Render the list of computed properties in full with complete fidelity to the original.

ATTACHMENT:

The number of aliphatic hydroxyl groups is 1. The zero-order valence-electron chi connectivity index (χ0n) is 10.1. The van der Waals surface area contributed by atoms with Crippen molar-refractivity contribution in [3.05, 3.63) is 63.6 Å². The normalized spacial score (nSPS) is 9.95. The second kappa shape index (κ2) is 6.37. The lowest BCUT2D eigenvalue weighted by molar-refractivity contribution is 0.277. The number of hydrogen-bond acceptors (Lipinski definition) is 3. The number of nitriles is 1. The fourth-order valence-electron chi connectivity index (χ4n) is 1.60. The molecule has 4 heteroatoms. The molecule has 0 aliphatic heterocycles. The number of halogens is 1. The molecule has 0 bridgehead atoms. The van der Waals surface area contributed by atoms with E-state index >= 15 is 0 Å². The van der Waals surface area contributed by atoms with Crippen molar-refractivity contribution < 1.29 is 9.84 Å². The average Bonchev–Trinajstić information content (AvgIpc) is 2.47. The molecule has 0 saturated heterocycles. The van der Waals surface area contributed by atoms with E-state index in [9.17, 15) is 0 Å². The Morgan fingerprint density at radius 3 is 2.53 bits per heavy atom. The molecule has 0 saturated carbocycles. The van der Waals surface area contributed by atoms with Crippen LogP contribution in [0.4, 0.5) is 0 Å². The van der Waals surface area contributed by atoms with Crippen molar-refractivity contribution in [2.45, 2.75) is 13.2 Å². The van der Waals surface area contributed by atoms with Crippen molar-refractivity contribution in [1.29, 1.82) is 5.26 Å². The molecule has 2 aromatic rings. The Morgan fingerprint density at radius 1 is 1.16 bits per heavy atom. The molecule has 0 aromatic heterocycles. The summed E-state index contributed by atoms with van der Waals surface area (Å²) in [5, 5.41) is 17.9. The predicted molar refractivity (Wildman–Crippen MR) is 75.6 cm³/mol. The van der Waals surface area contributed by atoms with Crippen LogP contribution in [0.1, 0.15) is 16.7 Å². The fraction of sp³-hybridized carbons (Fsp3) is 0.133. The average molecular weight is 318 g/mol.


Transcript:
The number of aliphatic hydroxyl groups is 1. The zero-order valence-electron chi connectivity index (χ0n) is 10.1. The van der Waals surface area contributed by atoms with Crippen molar-refractivity contribution in [3.05, 3.63) is 63.6 Å². The normalized spacial score (nSPS) is 9.95. The second kappa shape index (κ2) is 6.37. The lowest BCUT2D eigenvalue weighted by molar-refractivity contribution is 0.277. The number of hydrogen-bond acceptors (Lipinski definition) is 3. The number of nitriles is 1. The fourth-order valence-electron chi connectivity index (χ4n) is 1.60. The molecule has 4 heteroatoms. The molecule has 0 aliphatic heterocycles. The number of halogens is 1. The molecule has 0 bridgehead atoms. The van der Waals surface area contributed by atoms with E-state index >= 15 is 0 Å². The van der Waals surface area contributed by atoms with Crippen molar-refractivity contribution < 1.29 is 9.84 Å². The average Bonchev–Trinajstić information content (AvgIpc) is 2.47. The molecule has 0 saturated heterocycles. The van der Waals surface area contributed by atoms with E-state index in [9.17, 15) is 0 Å². The Morgan fingerprint density at radius 3 is 2.53 bits per heavy atom. The molecule has 0 saturated carbocycles. The van der Waals surface area contributed by atoms with Crippen LogP contribution in [0.4, 0.5) is 0 Å². The van der Waals surface area contributed by atoms with Crippen molar-refractivity contribution in [2.45, 2.75) is 13.2 Å². The van der Waals surface area contributed by atoms with Crippen molar-refractivity contribution in [1.29, 1.82) is 5.26 Å². The molecule has 2 aromatic rings. The Morgan fingerprint density at radius 1 is 1.16 bits per heavy atom. The molecule has 0 aromatic heterocycles. The summed E-state index contributed by atoms with van der Waals surface area (Å²) in [5, 5.41) is 17.9. The predicted molar refractivity (Wildman–Crippen MR) is 75.6 cm³/mol. The van der Waals surface area contributed by atoms with Crippen LogP contribution in [0.1, 0.15) is 16.7 Å². The fraction of sp³-hybridized carbons (Fsp3) is 0.133. The average molecular weight is 318 g/mol.